I’m watching old Soviet movies, and gosh, people really had no instant gratification issues. Every movie starts with long, unhurried credits that you had to sit through quietly if you wanted to see the picture.
I’m refusing to fast-forward because I’m trying to improve my focus and that means developing high tolerance of boredom.
Of course, that gas station cold medicine put paid to any efforts in the direction of focus for hours.
4 thoughts on “Delayed Gratification”
The same thing can be said for old American movies. Ever watch Great Escape, which is considered an “action” movie? It is a fantastic movie but there is no way that film would be made today because modern audiences would consider it too slow. It has character, suspense, and humor, but there are not a lot of bangs. This is besides the fact that the movie is about a bunch of (presumably straight) white men.
I like those movies, though. Strobe effect triggers migraines– films made after the industry discovered all those nice attention-grabbing fast-cut-editing, go go go flashy-light tricks are completely unwatchable. I have literally walked out of the theater and puked on the ground, after a silly action movie.
Older movies– late enough that they aren’t flickery/jerky just from the slow frame rate, but early enough they hadn’t done the studies on attention yet– are the best movies! There are some more recent movies that deliberately don’t do that stuff and employ long takes with very subtle light shifts, and I’ve enjoyed a few of those also. But there’s a lot of pretentious crap mixed in there too. It’s frustrating trying to find the dividing line between them, and it’s rare to find a movie review that directly addresses the problem of short vs. long cuts, or lighting effects. I recall enjoying the (Taiwanese?) movie Yi Yi, many years ago, because it’s like three hours long and filmed largely with still cameras and long cuts. Still can’t decide if it is a good movie or pretentious, but it was such a novel experience, being able to watch a long movie without spending the next three days popping painkillers and hiding in a dark room.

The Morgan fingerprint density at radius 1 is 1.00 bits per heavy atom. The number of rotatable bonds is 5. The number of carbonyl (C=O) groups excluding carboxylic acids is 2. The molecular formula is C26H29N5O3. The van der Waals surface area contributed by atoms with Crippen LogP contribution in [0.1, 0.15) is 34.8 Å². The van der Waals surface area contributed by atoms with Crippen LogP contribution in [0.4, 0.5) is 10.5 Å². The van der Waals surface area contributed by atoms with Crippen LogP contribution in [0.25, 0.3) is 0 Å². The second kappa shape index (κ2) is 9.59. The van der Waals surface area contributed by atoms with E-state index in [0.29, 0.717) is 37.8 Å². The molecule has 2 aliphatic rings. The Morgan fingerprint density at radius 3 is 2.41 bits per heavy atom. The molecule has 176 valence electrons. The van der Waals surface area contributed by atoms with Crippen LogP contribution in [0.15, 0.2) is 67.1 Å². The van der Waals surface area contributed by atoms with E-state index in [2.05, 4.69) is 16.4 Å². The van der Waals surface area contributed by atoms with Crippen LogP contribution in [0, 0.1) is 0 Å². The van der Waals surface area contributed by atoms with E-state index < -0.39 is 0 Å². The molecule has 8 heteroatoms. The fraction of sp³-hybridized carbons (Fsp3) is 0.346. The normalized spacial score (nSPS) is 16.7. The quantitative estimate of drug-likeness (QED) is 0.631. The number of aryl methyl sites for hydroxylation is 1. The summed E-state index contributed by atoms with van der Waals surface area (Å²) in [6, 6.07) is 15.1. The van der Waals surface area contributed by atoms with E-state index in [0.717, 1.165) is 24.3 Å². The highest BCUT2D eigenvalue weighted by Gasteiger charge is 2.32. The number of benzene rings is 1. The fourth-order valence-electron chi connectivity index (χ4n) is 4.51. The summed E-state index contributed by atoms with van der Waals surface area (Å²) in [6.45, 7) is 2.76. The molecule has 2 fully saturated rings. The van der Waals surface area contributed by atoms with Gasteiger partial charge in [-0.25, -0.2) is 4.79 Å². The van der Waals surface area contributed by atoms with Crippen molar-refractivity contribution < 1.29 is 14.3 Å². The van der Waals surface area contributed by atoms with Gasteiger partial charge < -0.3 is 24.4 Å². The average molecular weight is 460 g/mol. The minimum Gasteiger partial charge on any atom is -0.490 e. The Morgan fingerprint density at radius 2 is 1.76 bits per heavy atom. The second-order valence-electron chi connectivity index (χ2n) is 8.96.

Some people I know say things like this on the subject of British and European electronic music of the late 1990s and early 2000s …
“These songs take a long time to get going.”
“It’s like they’re adding one instrument at a time until they reach a full orchestra.”
“The tempo is just so incredibly slow.”
It’s like they can’t handle the ambient environment anymore, that there’s no place for calculated silences, and so they want the spaces filled with something.
Have a listen to “Black Milk” by Massive Attack.
It fills in eventually, but it’s so, so slow on purpose compared to what’s playing now.
It’s the same with parts of “Dissolved Girl” which got more airplay because of being in one of the Matrix movies.
“𝅘𝅥𝅮 … fade, made to fade, passion’s overrated anyway … 𝅘𝅥𝅮” 🙂
Yet some of this has been forcibly made retro.
I’m listening to this late 1990s song right now by Yoshinori Sunahara called “Sony Romantic Electro Wave” that’s a bit before its time, especially since it blends steel pans and electronic instruments, but it has that slower tempo.
“This is like lo-fi girl stuff but even slower.”
Yeah, from 1999, but it’s actually a retro recollection of a theme from the 1970s.
Tried watching Nobuhiko Obayashi’s “House” with someone like this a while back.
Moved too slow for them to get it.
I’m with methylethyl though: “Avatar” was so horrid in 3D that I was physically ill and had to take a taxi home after watching it.
After that I ordered a set of NO-3D glasses that would flatten the effects because it seemed that if there’s a choice between 3D and 2D at the movie theatres, 3D always wins out.
I’ve also decided not to make the move to Blu-Ray until I’m forced to do it, and even then I’ll just break the copy protection and rip the media to something resembling PAL or SECAM analogue standard with stereo sound.
The software’s already loaded and we use it to convert DVDs for now so we don’t have to deal with which DVD players are or aren’t multi-region players.
Why not 4K or even 1080p? Both blur the necessary critical distance between experiencing a film as a film and experiencing it as a type of simulated experience.
You don’t really get how the present-day environment is full of engineered informational hazards until you discover one stealthily attached to the stem of a fundamental idea.
I also hold on to that Blank Reg ideal of insisting that all of the TVs in the Max Headroom simulated experience should have functional power switches.
So yes, we’re going into an “accelerated age”, but how much of the acceleration is crap?
Watching the old Soviet war films, two series that I recently watched were Liberation and The Battle of Moscow (both on the Mosfilm YouTube site) was a fascinating exercise in myth making and propaganda. I think that I now have some insight, maybe just a bit, into the myths behind Russian thinking about themselves.
Thanks for the post Clarissa